15 photograph that was in the book of photos provided by the Defence and

16 when I started to question the witness about it he wasn't sure that he

17 had ever seen it before. Perhaps it would be appropriate if I could ask

18 the witness one question about that.

19 JUDGE LIU: Yes.

20 Further cross-examination by Mr. Morrissey:


22 Q. Doctor, pardon me to renew the cross-examination now. You recall

23 a photograph was given to you yesterday. Do you have any recollection of

24 seeing it or any comment you can make about that particular photograph?

25 A. I made an effort yesterday when I came back from the Tribunal and

Page 11

1 I found this photo among the originals. And I apologise to Mr. Morrissey

2 for this and I would like to point out that this is one of the photos

3 that are identical to the original and they concern Mrs. Anica

4 Stojanovic, number 26.

5 Q. I'm very grateful for that.

6 MR. MORRISSEY: Your Honour, since that's been identified, I had

7 a question that I wanted to ask about it. The Prosecutor should of

8 course be entitled to re-examine on it if need be, but what I be

9 permitted to do that in light of the answers?

10 JUDGE LIU: Yes.

11 MR. WEINER: No objection.

12 MR. MORRISSEY: Thank you very much.

13 Q. Doctor, sorry to bite the apple a second time here. But could I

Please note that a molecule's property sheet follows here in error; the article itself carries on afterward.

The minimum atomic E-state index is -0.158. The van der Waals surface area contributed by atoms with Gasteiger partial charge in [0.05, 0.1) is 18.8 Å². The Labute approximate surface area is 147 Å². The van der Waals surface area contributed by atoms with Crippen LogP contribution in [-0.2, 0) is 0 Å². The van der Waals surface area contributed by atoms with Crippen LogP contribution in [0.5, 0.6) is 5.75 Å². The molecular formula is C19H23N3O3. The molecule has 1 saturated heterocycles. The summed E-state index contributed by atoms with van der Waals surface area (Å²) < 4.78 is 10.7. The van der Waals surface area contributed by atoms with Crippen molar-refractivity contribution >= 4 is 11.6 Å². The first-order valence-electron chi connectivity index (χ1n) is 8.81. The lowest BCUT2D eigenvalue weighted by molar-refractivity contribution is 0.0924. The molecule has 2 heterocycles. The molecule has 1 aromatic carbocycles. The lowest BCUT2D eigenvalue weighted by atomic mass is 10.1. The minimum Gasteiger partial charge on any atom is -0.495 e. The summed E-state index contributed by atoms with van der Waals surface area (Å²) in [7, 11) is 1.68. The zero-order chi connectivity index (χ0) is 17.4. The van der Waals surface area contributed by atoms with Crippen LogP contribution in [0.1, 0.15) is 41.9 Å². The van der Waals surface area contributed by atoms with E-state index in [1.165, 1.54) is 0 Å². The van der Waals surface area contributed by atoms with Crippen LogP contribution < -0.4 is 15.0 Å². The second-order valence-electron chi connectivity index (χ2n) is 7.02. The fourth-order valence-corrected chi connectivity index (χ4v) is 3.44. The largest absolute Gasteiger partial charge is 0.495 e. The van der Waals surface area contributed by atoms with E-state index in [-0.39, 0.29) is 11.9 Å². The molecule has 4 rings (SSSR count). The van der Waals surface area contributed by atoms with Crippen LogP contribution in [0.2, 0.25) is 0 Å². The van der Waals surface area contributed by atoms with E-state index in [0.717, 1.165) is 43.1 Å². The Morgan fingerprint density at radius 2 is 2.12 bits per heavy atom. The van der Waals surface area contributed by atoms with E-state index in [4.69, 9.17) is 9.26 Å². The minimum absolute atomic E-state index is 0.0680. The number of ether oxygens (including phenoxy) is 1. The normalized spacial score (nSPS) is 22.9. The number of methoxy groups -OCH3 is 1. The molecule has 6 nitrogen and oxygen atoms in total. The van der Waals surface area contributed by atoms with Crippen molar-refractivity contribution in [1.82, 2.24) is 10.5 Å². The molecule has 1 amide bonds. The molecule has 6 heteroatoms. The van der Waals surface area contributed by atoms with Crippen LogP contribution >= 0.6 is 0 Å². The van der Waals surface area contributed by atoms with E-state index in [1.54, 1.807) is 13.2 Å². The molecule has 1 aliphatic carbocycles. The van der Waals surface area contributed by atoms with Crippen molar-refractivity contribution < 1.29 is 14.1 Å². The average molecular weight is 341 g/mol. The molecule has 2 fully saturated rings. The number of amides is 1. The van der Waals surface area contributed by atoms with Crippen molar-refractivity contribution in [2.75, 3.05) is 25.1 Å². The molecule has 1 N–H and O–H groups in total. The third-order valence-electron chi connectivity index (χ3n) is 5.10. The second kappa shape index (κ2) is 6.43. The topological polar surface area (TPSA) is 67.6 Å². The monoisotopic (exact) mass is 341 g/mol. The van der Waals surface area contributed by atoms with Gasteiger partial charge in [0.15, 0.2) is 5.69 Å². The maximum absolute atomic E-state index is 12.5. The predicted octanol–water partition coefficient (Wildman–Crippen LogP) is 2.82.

14 just ask you this. Now that you have that photograph, I'm grateful to

15 you for finding it, what does that indicate? Is it an entry wound? Can

16 you indicate whereabouts?

17 A. An entry wound.

18 Q. Can you indicate -- although you didn't perform an internal

19 examination of Anica Stojanovic, can you indicate what -- given what you

20 know about the entry and the exit wound, what vital organs inside the

21 body were endangered by that wound?

22 A. As I can see, one can say that the endangered organs are the

23 liver, the lower part of the lungs, in other words some vital organs.

24 Q. Yes. Now, I understand that you didn't perform an internal

25 examination, but it's at least possible that that injury itself was a

Page 12

1 fatal injury, likely to lead to death without any others. Is that

2 correct?

3 A. Yes, it is correct.

4 Q. All right. And just finally, it's evident to you that that

5 injury by virtual of its characteristics was an injury inflicted during

6 life or at least when the body was capable of responding to the injury.

7 Is that correct?

8 A. Correct.

9 MR. MORRISSEY: Those are the questions I had. Thank you very

10 much.

11 JUDGE LIU: Thank you.

12 Any questions out of this picture?

13 MR. WEINER: No. I'd like just the ERN number for that photo. I

14 think it's --

15 MR. MORRISSEY: Yes, of course. Sorry, Your Honour. The ERN

16 number is 0361-7475. Now, I just want to be sure that it's in the book

17 that Your Honours have that was tendered, otherwise I'll tender it

18 separately. It's in my book but -- so that's the number 0361-7475.

19 JUDGE LIU: Yes.

20 THE REGISTRAR: Mr. Morrissey, we have that in the collection of

21 photos.

22 MR. MORRISSEY: I'm grateful for that. Thank you.

23 JUDGE LIU: Thank you.

24 Do you have any questions?

25 MR. WEINER: Yes, just one brief one.

Page 13


2 Further re-examination by Mr. Weiner:


4 Q. Sir, you indicated that there was a gunshot wound to the head and

5 there's one to the body, which is the one that you just saw. From